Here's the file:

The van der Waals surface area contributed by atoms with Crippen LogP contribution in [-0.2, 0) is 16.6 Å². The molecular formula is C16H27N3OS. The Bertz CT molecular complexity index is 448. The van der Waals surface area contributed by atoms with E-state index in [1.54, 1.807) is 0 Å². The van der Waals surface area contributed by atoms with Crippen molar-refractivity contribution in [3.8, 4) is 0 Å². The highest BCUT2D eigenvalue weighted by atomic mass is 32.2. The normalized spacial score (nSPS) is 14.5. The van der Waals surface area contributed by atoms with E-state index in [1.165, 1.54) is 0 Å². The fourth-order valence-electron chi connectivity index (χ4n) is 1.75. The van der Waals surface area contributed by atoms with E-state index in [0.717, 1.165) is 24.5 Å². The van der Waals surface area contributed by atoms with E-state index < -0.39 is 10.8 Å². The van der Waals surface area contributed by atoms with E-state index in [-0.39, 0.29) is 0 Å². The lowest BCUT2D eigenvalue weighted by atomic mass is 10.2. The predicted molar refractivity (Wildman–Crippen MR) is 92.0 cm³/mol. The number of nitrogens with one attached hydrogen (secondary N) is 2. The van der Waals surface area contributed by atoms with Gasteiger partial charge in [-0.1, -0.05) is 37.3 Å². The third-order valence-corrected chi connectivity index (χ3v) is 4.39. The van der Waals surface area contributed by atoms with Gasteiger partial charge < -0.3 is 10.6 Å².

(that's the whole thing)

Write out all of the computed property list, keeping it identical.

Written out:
The van der Waals surface area contributed by atoms with Crippen LogP contribution in [-0.2, 0) is 16.6 Å². The molecular formula is C16H27N3OS. The Bertz CT molecular complexity index is 448. The van der Waals surface area contributed by atoms with E-state index in [1.54, 1.807) is 0 Å². The van der Waals surface area contributed by atoms with Crippen molar-refractivity contribution in [3.8, 4) is 0 Å². The highest BCUT2D eigenvalue weighted by atomic mass is 32.2. The normalized spacial score (nSPS) is 14.5. The van der Waals surface area contributed by atoms with E-state index in [1.165, 1.54) is 0 Å². The fourth-order valence-electron chi connectivity index (χ4n) is 1.75. The van der Waals surface area contributed by atoms with E-state index in [0.717, 1.165) is 24.5 Å². The van der Waals surface area contributed by atoms with E-state index < -0.39 is 10.8 Å². The van der Waals surface area contributed by atoms with E-state index in [-0.39, 0.29) is 0 Å². The lowest BCUT2D eigenvalue weighted by atomic mass is 10.2. The predicted molar refractivity (Wildman–Crippen MR) is 92.0 cm³/mol. The number of nitrogens with one attached hydrogen (secondary N) is 2. The van der Waals surface area contributed by atoms with Gasteiger partial charge in [-0.1, -0.05) is 37.3 Å². The third-order valence-corrected chi connectivity index (χ3v) is 4.39. The van der Waals surface area contributed by atoms with Gasteiger partial charge < -0.3 is 10.6 Å².